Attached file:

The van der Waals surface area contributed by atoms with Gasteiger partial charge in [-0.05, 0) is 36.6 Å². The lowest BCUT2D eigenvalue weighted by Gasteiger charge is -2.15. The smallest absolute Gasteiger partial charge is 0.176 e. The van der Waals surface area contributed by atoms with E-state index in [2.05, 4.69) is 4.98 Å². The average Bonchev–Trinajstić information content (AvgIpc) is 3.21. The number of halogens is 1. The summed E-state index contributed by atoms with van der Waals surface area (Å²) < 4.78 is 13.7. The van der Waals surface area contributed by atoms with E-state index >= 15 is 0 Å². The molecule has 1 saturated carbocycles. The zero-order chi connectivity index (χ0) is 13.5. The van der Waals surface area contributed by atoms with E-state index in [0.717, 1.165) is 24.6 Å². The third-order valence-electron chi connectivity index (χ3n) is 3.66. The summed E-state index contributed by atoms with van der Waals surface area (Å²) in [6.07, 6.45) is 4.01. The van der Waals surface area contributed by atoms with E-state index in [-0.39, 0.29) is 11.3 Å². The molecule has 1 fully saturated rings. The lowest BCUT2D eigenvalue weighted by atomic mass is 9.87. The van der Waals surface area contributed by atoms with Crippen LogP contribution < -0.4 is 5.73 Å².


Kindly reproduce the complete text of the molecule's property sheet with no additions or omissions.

The van der Waals surface area contributed by atoms with Gasteiger partial charge in [-0.05, 0) is 36.6 Å². The lowest BCUT2D eigenvalue weighted by Gasteiger charge is -2.15. The smallest absolute Gasteiger partial charge is 0.176 e. The van der Waals surface area contributed by atoms with E-state index in [2.05, 4.69) is 4.98 Å². The average Bonchev–Trinajstić information content (AvgIpc) is 3.21. The number of halogens is 1. The summed E-state index contributed by atoms with van der Waals surface area (Å²) < 4.78 is 13.7. The van der Waals surface area contributed by atoms with E-state index >= 15 is 0 Å². The molecule has 1 saturated carbocycles. The zero-order chi connectivity index (χ0) is 13.5. The van der Waals surface area contributed by atoms with E-state index in [0.717, 1.165) is 24.6 Å². The third-order valence-electron chi connectivity index (χ3n) is 3.66. The summed E-state index contributed by atoms with van der Waals surface area (Å²) in [6.07, 6.45) is 4.01. The van der Waals surface area contributed by atoms with E-state index in [-0.39, 0.29) is 11.3 Å². The molecule has 1 fully saturated rings. The lowest BCUT2D eigenvalue weighted by atomic mass is 9.87. The van der Waals surface area contributed by atoms with Crippen LogP contribution < -0.4 is 5.73 Å².